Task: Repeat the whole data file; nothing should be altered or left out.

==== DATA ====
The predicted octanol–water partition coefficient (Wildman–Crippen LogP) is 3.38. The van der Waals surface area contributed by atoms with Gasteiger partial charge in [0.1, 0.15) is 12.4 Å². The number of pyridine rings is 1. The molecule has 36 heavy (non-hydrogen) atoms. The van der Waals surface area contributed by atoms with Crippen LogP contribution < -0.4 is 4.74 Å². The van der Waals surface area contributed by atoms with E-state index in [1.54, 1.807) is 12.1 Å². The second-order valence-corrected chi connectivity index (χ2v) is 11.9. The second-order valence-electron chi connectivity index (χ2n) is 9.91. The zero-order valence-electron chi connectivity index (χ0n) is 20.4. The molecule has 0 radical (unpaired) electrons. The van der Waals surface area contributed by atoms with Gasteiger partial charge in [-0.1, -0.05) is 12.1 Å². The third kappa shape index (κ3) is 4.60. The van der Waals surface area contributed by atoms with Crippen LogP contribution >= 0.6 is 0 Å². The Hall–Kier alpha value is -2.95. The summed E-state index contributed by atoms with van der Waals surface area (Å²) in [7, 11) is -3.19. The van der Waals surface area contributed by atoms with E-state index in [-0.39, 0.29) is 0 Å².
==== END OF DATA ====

The predicted octanol–water partition coefficient (Wildman–Crippen LogP) is 3.38. The van der Waals surface area contributed by atoms with Gasteiger partial charge in [0.1, 0.15) is 12.4 Å². The number of pyridine rings is 1. The molecule has 36 heavy (non-hydrogen) atoms. The van der Waals surface area contributed by atoms with Crippen LogP contribution < -0.4 is 4.74 Å². The van der Waals surface area contributed by atoms with E-state index in [1.54, 1.807) is 12.1 Å². The second-order valence-corrected chi connectivity index (χ2v) is 11.9. The second-order valence-electron chi connectivity index (χ2n) is 9.91. The zero-order valence-electron chi connectivity index (χ0n) is 20.4. The molecule has 0 radical (unpaired) electrons. The van der Waals surface area contributed by atoms with Gasteiger partial charge in [-0.1, -0.05) is 12.1 Å². The third kappa shape index (κ3) is 4.60. The van der Waals surface area contributed by atoms with Crippen LogP contribution >= 0.6 is 0 Å². The Hall–Kier alpha value is -2.95. The summed E-state index contributed by atoms with van der Waals surface area (Å²) in [7, 11) is -3.19. The van der Waals surface area contributed by atoms with E-state index in [-0.39, 0.29) is 0 Å².